Posted by Editor on 12/14/06
Most people in the Canadian cycling community are aware by now that a new CEO will join the Canadian Cycling Association (CCA) at the beginning of the new year. Lorraine Lafrenière is presently Chief Operating Officer of Coaching Association of Canada (CAC). Prior to that, Ms Lafrenière came to the CAC from the local high tech sector where she held the position of Director, Marketing and Partnerships with Kanatek Technologies, a leading networked storage systems integration company. She also worked with the Canadian Olympic Committee for a number of years, including holding leadership positions with the mission staff at numerous Olympic Summer and Winter Games, Pan American Games, and World Championships. She was Press Chief of the Canadian team at the 1996 Olympics Games in Atlanta.
I had the chance to sit down with Ms Lafrenière shortly after her appointment was announced. We spent nearly an hour discussing cycling in Canada, the CCA, her background, and what she hopes to bring to the CCA. This was as much a 'get to know you' chat as an interview, but below are some broad outlines of what Ms Lafrenière hopes to accomplish.
The main impression I came away with was of a high energy, confident and decisive individual. Steve Lacelle, the previous COO at the CCA, came from a corporate and finance background, while Lafrenière is a sports administrator and marketer. Lafrenière admitted up front that she does not know the sport of cycling, and has a lot to learn about the specifics of the sport, however, at the CAC "I've seen 65 sports, and how they operate. I know people in many sports, and will borrow, beg and steal best practices from everywhere."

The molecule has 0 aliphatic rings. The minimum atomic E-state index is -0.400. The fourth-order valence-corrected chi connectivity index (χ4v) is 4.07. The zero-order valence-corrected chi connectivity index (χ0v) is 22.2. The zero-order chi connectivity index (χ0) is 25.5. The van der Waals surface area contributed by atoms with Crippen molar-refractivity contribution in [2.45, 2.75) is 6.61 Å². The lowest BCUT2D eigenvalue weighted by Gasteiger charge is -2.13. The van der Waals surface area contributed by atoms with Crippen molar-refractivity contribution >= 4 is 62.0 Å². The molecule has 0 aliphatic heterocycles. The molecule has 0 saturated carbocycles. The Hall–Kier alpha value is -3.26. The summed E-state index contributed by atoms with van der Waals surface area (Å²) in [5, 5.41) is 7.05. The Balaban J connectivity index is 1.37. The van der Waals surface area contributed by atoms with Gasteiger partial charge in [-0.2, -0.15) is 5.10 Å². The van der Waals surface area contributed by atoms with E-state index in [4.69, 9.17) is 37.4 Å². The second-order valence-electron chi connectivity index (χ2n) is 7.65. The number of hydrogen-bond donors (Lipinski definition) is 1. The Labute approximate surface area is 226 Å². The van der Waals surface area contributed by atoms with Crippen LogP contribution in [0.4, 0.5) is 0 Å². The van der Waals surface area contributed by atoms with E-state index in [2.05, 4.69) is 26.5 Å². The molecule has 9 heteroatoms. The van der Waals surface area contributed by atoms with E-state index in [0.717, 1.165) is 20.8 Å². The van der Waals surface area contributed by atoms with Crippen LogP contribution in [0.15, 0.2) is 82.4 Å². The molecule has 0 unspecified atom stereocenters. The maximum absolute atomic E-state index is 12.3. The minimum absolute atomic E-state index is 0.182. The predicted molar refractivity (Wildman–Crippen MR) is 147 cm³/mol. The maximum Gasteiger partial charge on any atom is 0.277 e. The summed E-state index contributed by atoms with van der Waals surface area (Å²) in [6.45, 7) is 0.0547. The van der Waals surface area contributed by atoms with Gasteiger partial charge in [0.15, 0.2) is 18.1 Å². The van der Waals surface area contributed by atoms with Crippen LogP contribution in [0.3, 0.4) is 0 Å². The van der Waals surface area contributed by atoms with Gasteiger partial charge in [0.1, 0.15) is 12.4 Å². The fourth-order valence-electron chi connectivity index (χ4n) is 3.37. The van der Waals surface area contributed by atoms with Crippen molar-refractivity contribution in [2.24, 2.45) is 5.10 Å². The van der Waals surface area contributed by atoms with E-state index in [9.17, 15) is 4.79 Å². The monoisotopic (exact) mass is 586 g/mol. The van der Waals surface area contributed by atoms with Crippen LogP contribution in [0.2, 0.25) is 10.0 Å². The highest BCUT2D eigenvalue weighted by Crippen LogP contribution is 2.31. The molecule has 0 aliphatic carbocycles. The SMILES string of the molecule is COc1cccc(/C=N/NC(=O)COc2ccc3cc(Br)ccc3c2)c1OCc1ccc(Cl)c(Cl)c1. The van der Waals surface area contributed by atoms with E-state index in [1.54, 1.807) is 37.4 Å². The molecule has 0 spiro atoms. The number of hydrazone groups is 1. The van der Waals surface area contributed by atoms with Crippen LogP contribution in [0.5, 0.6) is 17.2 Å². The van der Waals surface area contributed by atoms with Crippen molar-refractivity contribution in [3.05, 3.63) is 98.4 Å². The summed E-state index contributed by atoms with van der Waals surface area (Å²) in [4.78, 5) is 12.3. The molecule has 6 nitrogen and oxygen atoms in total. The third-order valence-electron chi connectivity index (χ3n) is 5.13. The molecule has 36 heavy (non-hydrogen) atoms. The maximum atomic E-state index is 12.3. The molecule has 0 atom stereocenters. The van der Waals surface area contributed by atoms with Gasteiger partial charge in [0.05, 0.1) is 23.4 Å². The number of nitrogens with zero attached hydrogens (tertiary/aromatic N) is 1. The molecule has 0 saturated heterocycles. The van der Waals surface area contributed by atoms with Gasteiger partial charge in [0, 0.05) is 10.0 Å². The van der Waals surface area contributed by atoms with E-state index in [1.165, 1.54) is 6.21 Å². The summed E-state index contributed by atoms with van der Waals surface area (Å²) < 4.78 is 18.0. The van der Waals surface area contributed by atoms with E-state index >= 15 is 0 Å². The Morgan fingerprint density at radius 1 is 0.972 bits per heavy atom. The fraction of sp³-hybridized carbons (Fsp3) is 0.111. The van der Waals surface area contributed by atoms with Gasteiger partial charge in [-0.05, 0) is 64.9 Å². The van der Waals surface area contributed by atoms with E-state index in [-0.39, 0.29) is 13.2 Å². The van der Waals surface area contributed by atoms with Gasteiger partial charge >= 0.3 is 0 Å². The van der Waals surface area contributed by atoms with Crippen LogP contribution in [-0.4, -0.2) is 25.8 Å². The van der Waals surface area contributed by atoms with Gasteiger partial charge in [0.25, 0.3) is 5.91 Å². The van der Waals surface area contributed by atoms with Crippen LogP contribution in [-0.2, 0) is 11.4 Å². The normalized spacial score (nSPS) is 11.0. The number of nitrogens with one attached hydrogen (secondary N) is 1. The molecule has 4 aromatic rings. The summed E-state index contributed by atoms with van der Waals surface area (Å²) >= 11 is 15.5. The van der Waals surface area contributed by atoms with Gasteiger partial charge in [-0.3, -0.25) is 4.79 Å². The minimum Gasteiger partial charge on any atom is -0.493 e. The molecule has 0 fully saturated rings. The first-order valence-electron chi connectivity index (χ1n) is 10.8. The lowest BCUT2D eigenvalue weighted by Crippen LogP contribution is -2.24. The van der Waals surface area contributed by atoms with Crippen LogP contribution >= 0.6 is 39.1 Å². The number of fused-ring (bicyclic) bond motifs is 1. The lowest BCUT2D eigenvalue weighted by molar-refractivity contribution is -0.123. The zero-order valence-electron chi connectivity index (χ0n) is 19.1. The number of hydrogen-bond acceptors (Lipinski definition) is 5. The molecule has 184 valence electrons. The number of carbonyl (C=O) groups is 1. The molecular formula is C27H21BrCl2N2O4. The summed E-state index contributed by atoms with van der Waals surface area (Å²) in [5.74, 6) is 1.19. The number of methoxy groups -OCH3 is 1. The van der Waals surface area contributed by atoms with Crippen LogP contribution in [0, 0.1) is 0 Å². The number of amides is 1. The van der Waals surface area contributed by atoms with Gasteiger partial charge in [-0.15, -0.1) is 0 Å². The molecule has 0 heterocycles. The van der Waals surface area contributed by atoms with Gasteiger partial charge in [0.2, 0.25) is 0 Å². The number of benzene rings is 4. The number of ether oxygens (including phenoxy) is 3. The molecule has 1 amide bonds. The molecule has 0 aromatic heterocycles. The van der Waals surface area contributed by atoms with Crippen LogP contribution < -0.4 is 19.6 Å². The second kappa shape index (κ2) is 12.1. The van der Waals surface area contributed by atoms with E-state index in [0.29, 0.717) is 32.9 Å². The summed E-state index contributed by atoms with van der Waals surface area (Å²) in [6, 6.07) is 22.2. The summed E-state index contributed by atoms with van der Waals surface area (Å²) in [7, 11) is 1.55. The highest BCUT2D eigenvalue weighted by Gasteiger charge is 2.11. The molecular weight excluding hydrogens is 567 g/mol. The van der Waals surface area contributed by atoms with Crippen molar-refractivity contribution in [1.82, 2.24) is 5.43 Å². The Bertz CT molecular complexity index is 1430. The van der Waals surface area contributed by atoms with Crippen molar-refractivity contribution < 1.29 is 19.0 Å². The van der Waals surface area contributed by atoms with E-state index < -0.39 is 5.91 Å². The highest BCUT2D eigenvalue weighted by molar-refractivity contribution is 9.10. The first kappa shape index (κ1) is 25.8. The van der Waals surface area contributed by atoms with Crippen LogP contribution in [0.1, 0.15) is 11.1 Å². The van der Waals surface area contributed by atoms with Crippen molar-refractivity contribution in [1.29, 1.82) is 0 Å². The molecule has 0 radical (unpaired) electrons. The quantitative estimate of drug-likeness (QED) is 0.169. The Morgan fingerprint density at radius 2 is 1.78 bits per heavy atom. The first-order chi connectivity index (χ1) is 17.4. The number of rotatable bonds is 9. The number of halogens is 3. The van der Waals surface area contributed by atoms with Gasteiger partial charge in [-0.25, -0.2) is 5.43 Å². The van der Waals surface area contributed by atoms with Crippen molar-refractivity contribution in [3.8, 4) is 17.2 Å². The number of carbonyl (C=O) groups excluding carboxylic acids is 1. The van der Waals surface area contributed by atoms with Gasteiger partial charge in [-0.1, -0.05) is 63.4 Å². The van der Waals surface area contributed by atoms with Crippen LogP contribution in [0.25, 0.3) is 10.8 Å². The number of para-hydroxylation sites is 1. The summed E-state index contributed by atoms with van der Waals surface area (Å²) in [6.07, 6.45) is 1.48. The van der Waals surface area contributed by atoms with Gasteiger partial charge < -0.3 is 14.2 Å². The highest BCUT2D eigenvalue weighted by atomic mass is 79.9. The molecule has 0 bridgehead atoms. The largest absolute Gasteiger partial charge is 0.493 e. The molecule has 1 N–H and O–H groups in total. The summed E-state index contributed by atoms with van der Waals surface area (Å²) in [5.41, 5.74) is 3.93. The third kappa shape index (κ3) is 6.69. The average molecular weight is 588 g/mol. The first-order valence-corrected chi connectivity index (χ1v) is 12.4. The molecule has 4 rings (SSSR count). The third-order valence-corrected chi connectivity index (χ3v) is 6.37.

I asked Lafrenière what she considered the three greatest priorities facing the CCA are. She says (in no particular order): "Beijing, the partnership with the provinces/territories, and staff/organizational capacity and effectiveness."
In each of these areas there is work to be done.
Beijing - "This is the short term - we are coming to the crunch time - and we need to balance this versus the long term plans. Really, both are a priority, but the reality is that we can't ignore Beijing and not support the athletes."
Partnership with provinces/territories - "Cycling has people who are so dedicated, who want to see things happen. I think that there is frustration (in the relationships with provinces and territories). This is a really big thing; the partnership needs to be defined."
"For example, the LTAD (Long Term Athlete Development) model is a great concept, but it has to be implemented. The reality is different (from the concept), and we can't expect the same of all provinces."
Organizational capacity and effectiveness - "The accountability of the national office needs to improve. We need to be more responsive to our partners - our sponsors, the provinces, the athletes and the coaches."
"I have a very strong partnership with the federal government. This is very important - they want to see where their dollars are going, and see accountability. Part of our job is to make them look good."